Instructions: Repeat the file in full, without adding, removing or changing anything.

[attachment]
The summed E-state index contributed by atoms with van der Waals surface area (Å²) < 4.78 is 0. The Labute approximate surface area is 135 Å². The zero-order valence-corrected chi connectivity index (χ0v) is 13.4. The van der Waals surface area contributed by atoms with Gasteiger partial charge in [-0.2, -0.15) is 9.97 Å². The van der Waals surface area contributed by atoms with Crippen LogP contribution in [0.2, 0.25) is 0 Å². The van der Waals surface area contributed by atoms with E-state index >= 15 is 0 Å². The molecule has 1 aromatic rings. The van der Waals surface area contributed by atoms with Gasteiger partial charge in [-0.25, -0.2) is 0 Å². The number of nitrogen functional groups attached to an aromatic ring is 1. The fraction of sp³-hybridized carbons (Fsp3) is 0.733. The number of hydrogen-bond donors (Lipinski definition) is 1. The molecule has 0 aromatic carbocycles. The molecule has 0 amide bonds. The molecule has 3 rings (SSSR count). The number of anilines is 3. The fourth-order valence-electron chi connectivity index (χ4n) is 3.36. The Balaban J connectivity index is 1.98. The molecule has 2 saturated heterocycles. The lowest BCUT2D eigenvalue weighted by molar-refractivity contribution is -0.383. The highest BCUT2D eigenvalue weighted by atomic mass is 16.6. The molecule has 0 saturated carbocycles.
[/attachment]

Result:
The summed E-state index contributed by atoms with van der Waals surface area (Å²) < 4.78 is 0. The Labute approximate surface area is 135 Å². The zero-order valence-corrected chi connectivity index (χ0v) is 13.4. The van der Waals surface area contributed by atoms with Gasteiger partial charge in [-0.2, -0.15) is 9.97 Å². The van der Waals surface area contributed by atoms with Crippen LogP contribution in [0.2, 0.25) is 0 Å². The van der Waals surface area contributed by atoms with E-state index >= 15 is 0 Å². The molecule has 1 aromatic rings. The van der Waals surface area contributed by atoms with Gasteiger partial charge in [-0.25, -0.2) is 0 Å². The number of nitrogen functional groups attached to an aromatic ring is 1. The fraction of sp³-hybridized carbons (Fsp3) is 0.733. The number of hydrogen-bond donors (Lipinski definition) is 1. The molecule has 0 aromatic carbocycles. The molecule has 0 amide bonds. The molecule has 3 rings (SSSR count). The number of anilines is 3. The fourth-order valence-electron chi connectivity index (χ4n) is 3.36. The Balaban J connectivity index is 1.98. The molecule has 2 saturated heterocycles. The lowest BCUT2D eigenvalue weighted by molar-refractivity contribution is -0.383. The highest BCUT2D eigenvalue weighted by atomic mass is 16.6. The molecule has 0 saturated carbocycles.